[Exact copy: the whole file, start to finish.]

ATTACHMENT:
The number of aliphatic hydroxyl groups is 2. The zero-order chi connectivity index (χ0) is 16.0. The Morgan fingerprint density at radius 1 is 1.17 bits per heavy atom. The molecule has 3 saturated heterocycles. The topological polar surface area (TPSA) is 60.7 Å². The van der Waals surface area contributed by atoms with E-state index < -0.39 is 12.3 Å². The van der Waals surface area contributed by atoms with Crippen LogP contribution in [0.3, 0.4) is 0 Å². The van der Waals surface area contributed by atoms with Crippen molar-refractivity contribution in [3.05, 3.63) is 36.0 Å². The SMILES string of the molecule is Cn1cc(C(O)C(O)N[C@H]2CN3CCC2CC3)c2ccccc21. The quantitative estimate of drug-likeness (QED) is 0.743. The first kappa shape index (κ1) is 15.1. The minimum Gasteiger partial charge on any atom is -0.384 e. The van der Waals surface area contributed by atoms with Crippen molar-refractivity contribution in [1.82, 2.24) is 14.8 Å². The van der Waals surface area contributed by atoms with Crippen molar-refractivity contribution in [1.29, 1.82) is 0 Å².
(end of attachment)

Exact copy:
The number of aliphatic hydroxyl groups is 2. The zero-order chi connectivity index (χ0) is 16.0. The Morgan fingerprint density at radius 1 is 1.17 bits per heavy atom. The molecule has 3 saturated heterocycles. The topological polar surface area (TPSA) is 60.7 Å². The van der Waals surface area contributed by atoms with E-state index < -0.39 is 12.3 Å². The van der Waals surface area contributed by atoms with Crippen LogP contribution in [0.3, 0.4) is 0 Å². The van der Waals surface area contributed by atoms with Crippen molar-refractivity contribution in [3.05, 3.63) is 36.0 Å². The SMILES string of the molecule is Cn1cc(C(O)C(O)N[C@H]2CN3CCC2CC3)c2ccccc21. The quantitative estimate of drug-likeness (QED) is 0.743. The first kappa shape index (κ1) is 15.1. The minimum Gasteiger partial charge on any atom is -0.384 e. The van der Waals surface area contributed by atoms with Crippen molar-refractivity contribution in [1.82, 2.24) is 14.8 Å². The van der Waals surface area contributed by atoms with Crippen molar-refractivity contribution in [1.29, 1.82) is 0 Å².